Shell Canada Ltd.’s president on Wednesday declared that management is “quite bullish” and “cautiously optimistic” about building the largest surviving proposal to start long-awaited liquefied natural gas (LNG) exports from the northern Pacific coast of British Columbia (BC).
The Shell-led consortium to build LNG Canada, in which it holds a 50% interest, includes affiliate partners of PetroChina Corp. (20%), Korea Gas Corp. (15%) and Mitsubishi Corp. (15%). The BC government has given LNG Canada until November to accept an incentives offer to build the terminal.
If it were to move forward, LNG Canada would carry up to 3.7 Bcf/d to overseas markets.
“We’re working toward making the project all the more affordable and competitive every day,” President Michael Crothers told a Calgary industry forum held by ARC Energy. “We’re doing everything we can to make this a success.”
Shell executives had been noncommittal about the BC project when questioned during the first quarter conference call, but last month JGC Corp. and Fluor Corp. were awarded engineering, procurement and contracting orders to design and build the project.
The BC government has sweetened the pot, giving LNG Canada until November to accept an incentives offer of C$6 billion ($4.8 billion) in provincial income, sales and carbon tax cuts to build the terminal.
However, Crothers said no promise could be made for a construction decision by the November deadline.
“The challenge we have is the cost of building in Kitimat,” a remote BC port in rain-soaked northern coastal forest far from industrial services and talent. With help by recently selected contractors Fluor and JGC, Crothers said, “We keep methodically working through the process.”
Initial estimates peg the cost of the Kitimat terminal alone at C$14 billion ($11 billion). Securing the LNG gas supply also requires shipper contract support for a multibillion-dollar TransCanada Corp. pipeline project, Coastal GasLink.
Royal Dutch Shell plc’s Canadian arm has to compete with other branches of the global conglomerate for the parent firm’s attention — and favorable taxes make operations in the United States formidable rivals, Crothers reported.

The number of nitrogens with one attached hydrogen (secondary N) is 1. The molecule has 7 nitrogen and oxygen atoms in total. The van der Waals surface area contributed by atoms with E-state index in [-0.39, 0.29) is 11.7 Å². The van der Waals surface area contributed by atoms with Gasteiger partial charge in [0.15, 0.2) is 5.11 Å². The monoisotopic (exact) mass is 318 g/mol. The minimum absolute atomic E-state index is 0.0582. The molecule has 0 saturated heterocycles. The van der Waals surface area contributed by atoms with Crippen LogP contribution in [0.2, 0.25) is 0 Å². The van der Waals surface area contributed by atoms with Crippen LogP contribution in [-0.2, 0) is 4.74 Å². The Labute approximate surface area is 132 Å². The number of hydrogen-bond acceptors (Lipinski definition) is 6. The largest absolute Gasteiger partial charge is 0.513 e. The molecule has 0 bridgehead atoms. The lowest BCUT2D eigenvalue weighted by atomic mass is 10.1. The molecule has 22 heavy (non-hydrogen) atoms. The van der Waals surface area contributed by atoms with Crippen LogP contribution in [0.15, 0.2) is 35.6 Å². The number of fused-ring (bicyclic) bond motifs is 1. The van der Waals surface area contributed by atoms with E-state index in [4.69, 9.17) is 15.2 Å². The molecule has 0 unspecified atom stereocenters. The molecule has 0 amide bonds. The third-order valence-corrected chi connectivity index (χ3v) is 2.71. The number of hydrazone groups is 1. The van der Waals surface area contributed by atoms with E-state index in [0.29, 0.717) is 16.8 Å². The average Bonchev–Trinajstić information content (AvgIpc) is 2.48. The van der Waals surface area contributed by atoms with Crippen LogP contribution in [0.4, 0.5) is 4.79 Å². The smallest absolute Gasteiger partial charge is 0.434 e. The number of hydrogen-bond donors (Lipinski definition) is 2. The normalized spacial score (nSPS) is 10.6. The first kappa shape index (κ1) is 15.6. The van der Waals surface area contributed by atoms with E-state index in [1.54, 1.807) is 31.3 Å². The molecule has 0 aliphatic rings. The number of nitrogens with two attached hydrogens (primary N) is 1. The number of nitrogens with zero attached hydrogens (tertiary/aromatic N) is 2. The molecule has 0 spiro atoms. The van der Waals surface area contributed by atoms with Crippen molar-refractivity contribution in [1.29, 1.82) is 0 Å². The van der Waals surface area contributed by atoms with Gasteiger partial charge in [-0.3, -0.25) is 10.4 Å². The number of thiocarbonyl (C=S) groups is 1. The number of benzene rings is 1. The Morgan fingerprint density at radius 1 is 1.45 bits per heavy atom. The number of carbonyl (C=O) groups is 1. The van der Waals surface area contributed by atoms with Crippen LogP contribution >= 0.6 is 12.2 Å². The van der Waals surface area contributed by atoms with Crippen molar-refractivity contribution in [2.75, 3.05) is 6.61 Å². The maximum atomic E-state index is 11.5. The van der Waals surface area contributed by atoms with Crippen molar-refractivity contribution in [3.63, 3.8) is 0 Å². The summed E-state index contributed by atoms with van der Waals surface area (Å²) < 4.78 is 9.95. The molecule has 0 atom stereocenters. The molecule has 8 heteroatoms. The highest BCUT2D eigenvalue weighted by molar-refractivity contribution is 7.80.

As chief of Shell Canada, “I need to wrestle with Texas to get some more cash,” said Crothers. “It’s not easy.”
On top of BC provincial incentives, LNG Canada is seeking federal exemptions from protective tariffs against imports of industrial hardware from Asia, where Shell’s project partners are based.
U.S. tax breaks not matched in Canada, such as a capital cost allowance enabling gas and oil producers to write off well expenses in a single year, affect Shell investment in even the richest BC and Alberta resources, Crothers indicated.
He said better Canadian tax rules would accelerate work on Alberta’s prolific Duvernay Shale, where 150 wells on 230,000 acres of Shell drilling rights have swiftly pumped up production to 50,000 boe/d.
“If we can get some help [from the government] we’ll invest more,” Crothers said.
He rated LNG Canada as, like the Duvernay, a “fantastic opportunity” if government policies let the project’s natural attractions prevail. The Kitimat export terminal would tap the even richer Montney formation and earn international environmental favor, Crothers said.
The LNG Canada plan boasts exceptionally low carbon emissions production because the Kitimat terminal would use zero-polluting power from provincial government-owned BC Hydro dams to refrigerate overseas tanker cargos, Crothers said.
The first BC entry into LNG exports is bound to be the most difficult to build but would establish a foothold for growth by adding lower-cost expansions, he noted.
LNG Canada holds a 40-year license from the National Energy Board for exports using processing and loading facilities to be built in stages paced to match markets. Crothers described the LNG outlook as encouraging, especially after overseas demand topped industry expectations by 30% last year.
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